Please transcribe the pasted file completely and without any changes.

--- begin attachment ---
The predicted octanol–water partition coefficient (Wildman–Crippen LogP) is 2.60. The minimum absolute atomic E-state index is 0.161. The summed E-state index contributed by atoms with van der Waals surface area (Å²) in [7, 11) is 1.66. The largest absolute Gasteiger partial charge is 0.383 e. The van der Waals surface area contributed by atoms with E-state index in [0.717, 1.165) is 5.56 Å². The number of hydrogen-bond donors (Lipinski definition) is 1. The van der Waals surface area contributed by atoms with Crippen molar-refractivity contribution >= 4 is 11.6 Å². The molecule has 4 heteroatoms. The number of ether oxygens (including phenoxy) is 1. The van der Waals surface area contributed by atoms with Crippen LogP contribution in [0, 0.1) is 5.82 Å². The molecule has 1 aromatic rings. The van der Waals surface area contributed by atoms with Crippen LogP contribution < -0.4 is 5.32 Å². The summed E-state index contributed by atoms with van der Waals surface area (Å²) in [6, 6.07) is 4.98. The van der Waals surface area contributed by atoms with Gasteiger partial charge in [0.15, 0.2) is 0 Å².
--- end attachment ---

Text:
The predicted octanol–water partition coefficient (Wildman–Crippen LogP) is 2.60. The minimum absolute atomic E-state index is 0.161. The summed E-state index contributed by atoms with van der Waals surface area (Å²) in [7, 11) is 1.66. The largest absolute Gasteiger partial charge is 0.383 e. The van der Waals surface area contributed by atoms with E-state index in [0.717, 1.165) is 5.56 Å². The number of hydrogen-bond donors (Lipinski definition) is 1. The van der Waals surface area contributed by atoms with Crippen molar-refractivity contribution >= 4 is 11.6 Å². The molecule has 4 heteroatoms. The number of ether oxygens (including phenoxy) is 1. The van der Waals surface area contributed by atoms with Crippen LogP contribution in [0, 0.1) is 5.82 Å². The molecule has 1 aromatic rings. The van der Waals surface area contributed by atoms with Crippen LogP contribution < -0.4 is 5.32 Å². The summed E-state index contributed by atoms with van der Waals surface area (Å²) in [6, 6.07) is 4.98. The van der Waals surface area contributed by atoms with Gasteiger partial charge in [0.15, 0.2) is 0 Å².